Theresa Ulibarri says she's been a motorcycle rider on Tucson roads for the last 25 years but she can't remember a time when there have been this many motorcycle deaths in such a short amount of time.
"We're being picked off one by one and we're tired of it," she said. "Something has to happen and we don't have the answers outside of making people aware of us."
Two motorcycle riders were killed in less than 12 hours this week. On Tuesday night, a driver in Avra Valley failed to stop at a stop sign and killed 41-year-old Michael Robert on his motorcycle. Nine hours later, another motorcycle rider died at the intersection of Speedway and Main.
According to Tucson Police, Wednesday morning's accident brings the total number of motorcycle fatalities in city limits this year to seven. Police responded to six fatal motorcycle accidents in all of 2015.
In response to an increase in accidents, Ulibarri says about 100 riders plan to attend next week's city council meeting. Ulibarri is the chair of the newly formed Motorcycle Awareness Movement.
"We're not going to be quiet until people start doing something until the city says we'll put PSAs up, we'll get better education at the DMV for drivers, we will help you be noticed," she said.
The Arizona Department of Transportation recently released its 2015 crash facts summary showing that 134 motorcycle riders died in the state last year. That's a five percent increase from the year before.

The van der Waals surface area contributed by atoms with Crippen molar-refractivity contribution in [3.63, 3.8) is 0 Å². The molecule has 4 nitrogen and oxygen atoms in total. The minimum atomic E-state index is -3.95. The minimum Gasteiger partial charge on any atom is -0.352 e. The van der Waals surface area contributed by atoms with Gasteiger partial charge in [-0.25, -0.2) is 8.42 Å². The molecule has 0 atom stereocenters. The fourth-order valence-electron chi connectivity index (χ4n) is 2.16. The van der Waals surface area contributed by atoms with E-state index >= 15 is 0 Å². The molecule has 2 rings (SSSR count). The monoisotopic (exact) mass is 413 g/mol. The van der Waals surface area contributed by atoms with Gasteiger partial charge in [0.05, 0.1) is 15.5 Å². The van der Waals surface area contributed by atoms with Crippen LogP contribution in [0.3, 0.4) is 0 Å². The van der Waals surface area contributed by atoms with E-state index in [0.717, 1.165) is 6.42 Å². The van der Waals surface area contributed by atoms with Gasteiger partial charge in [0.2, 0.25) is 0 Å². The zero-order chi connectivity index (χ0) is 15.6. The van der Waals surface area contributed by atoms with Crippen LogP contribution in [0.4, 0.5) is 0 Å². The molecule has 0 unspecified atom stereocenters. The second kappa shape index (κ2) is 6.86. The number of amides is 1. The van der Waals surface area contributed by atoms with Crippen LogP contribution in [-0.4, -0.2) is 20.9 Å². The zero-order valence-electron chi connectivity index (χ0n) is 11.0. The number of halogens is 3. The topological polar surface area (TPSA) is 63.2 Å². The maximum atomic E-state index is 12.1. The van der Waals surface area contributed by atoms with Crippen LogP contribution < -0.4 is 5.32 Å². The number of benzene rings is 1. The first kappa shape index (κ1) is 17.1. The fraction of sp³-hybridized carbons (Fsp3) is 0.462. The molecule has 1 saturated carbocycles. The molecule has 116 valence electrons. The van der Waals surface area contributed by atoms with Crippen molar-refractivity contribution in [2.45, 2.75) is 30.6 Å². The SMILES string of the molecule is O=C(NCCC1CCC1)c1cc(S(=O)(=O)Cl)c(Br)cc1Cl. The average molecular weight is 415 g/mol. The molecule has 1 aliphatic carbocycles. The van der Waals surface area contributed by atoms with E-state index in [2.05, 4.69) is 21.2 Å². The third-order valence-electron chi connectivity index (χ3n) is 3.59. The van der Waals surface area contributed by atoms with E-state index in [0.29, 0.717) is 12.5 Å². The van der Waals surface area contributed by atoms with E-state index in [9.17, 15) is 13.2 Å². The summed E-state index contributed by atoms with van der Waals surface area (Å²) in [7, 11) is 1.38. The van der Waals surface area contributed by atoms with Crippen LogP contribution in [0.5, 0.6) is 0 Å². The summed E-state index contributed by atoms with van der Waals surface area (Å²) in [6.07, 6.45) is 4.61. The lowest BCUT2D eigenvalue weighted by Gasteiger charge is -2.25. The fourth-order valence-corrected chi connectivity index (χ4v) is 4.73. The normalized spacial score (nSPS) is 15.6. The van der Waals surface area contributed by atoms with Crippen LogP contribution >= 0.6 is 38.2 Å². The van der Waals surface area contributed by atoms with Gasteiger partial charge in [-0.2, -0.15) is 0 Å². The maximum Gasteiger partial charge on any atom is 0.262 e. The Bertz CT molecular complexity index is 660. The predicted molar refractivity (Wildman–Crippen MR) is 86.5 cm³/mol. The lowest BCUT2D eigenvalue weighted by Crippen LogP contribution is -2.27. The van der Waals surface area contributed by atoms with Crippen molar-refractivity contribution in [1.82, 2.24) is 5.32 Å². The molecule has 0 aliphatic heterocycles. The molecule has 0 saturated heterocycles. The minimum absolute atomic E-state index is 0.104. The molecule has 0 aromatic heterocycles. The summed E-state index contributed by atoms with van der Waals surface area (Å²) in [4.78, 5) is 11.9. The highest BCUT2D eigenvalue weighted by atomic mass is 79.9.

The number of registered motorcycle riders is also increasing, according to ADOT. There are now nearly 200,000 registered riders in the state.
According to ADOT, the number one type of fatal motorcycle crash last year was an accident involving a left turn. 9OYS spoke to Tucson Police traffic detectives last month who said this was a common thread in serious motorcycle accidents; drivers making a left turn who don't see a motorcycle coming, causing the two vehicles to collide.
"We have to be hyper vigilant," said Ulibarri. "We have to know that we go out there and risk our lives every day because people don't seem to care about us."
Deputies say the 76-year-old driver in the Avra Valley accident could face charges pending an investigation. Tucson Police have not said if any charges are pending in the accident at Speedway and Main.